Accruals and provisions made simple
It’s no secret that, as a conscientious entrepreneur, you should always aim to be as precise as possible when estimating your turnover and budgets. In order to plan for the worst and hope for the best, business owners are required to take caution and set aside money for provisions and accrued expenses in accordance with the generally accepted accounting principles. But what exactly are provisions and accruals and how are they used in accounting?
- What are accruals and provisions?
- Why do we make and reverse provisions?
What are the different types of accruals and provisions?
- Obligations towards third parties
- Expense accruals without benefit obligation
- Noting provisions in your balance sheet
What are accruals and provisions?
There are two main definitions of the term, ‘accrual’:
- Revenue that has been earned but payment has not been received
- Business expenses that have been incurred but not yet paid
Provisions, meanwhile, are savings that should be put to one side to cover future expenses, potential liabilities, and imminent losses from pending transactions. These expenses should be carefully calculated so that the company doesn’t lose track of its balance. Provisions should also be established for:
- Expenses for maintenance and services that are carried over from the previous year,
- liabilities that need to be restructured,
If you’re not used to dealing with provisions and accruals, this section may raise more questions than it answers. Although the uniform commercial code provides information on the circumstances under which you are required to make provisions, there is no definition for accruals or provisions or explanation for how and why they should be calculated.
Accrual accounting is a method of bookkeeping. In this method, income and expenses are allocated to periods to which they apply. The time when they are received or paid is not considered. For example, when an invoice is rendered, its value is added to income immediately, even though it has not been paid. (See The Cambridge Dictionary)
When balancing the books, provisions should be treated as a liability on your balance sheet. Creating provisions ensures your company has enough money to pay future liabilities (e.g. payment of pensions, legal fees, transferals of property, etc.). The company is usually aware of these expenses in advance, but the exact level and cost might not be known until they are calculated later. In other words, provisions are simply financial reserves that a company makes in order to meet future payments and other liabilities.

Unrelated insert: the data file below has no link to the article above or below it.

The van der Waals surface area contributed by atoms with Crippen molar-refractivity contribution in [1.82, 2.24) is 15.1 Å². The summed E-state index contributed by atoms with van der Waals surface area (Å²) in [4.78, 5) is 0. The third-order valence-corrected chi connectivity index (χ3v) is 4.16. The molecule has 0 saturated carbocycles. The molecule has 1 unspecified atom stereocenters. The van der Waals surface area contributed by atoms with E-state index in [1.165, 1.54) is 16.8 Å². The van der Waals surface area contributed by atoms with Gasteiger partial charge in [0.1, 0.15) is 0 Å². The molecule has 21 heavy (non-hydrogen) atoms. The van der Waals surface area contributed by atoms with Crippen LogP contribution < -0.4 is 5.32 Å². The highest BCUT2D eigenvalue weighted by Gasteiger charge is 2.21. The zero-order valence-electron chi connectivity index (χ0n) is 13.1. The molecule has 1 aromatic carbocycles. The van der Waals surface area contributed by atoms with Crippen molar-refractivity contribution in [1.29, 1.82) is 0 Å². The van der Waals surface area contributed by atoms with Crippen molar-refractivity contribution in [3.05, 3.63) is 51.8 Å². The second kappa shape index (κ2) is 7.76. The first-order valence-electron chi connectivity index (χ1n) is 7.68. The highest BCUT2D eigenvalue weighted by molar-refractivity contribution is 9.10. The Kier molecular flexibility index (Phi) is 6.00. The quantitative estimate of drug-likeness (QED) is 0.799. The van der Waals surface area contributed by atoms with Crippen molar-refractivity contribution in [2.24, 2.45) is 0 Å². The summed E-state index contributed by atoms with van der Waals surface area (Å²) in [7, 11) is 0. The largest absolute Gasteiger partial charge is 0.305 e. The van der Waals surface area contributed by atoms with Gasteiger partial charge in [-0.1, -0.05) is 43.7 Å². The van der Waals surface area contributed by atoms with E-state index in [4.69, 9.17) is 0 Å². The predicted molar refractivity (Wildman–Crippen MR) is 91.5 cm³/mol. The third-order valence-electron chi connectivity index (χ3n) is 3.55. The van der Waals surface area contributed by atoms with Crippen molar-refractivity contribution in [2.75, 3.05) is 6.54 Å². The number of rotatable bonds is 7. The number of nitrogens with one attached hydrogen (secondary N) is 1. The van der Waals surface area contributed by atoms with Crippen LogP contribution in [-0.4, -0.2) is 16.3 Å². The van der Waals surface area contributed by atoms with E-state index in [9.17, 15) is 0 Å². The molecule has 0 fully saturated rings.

All liabilities to third parties or imminent losses from ‘pending transactions’ must be included in the balance sheet in the financial statements. Provisions must be reversed on the balance sheet when the liability no longer exists. Find out more about how to record and cancel accruals and provisions here.
Why do we make and reverse provisions?
At the end of the financial year, companies must calculate their total turnover by means of double-entry accounting and communicate the result to HM Revenue and Customs. In addition to your annual tax declaration, the authorities also require you to report your company’s income and expenses within the annual accounts. The rate of income tax you pay is then decided according to the size of the profit margin.
Provisions are also part of the balance sheet, or more specifically, they represent an impairment of equity, meaning they reduce the company’s profit. This is enormously important for your tax balance; if your profit decreases, you will end up paying less tax. Creating and dissolving provisions is therefore logical, even if it is time consuming; without this, you would have to pay more tax at the end of the financial year.
We’ll use pension payments as an example to illustrate the economic benefits of provisions. If you employ staff in your company, the tax office requires a transfer of the resulting income tax and the employee’s share of the pension insurance. The tax burden is then carried by the employee, rather than the company. As the employer, all you have to do is deduct the salary tax rate directly from employees’ salary and pay it to the tax office.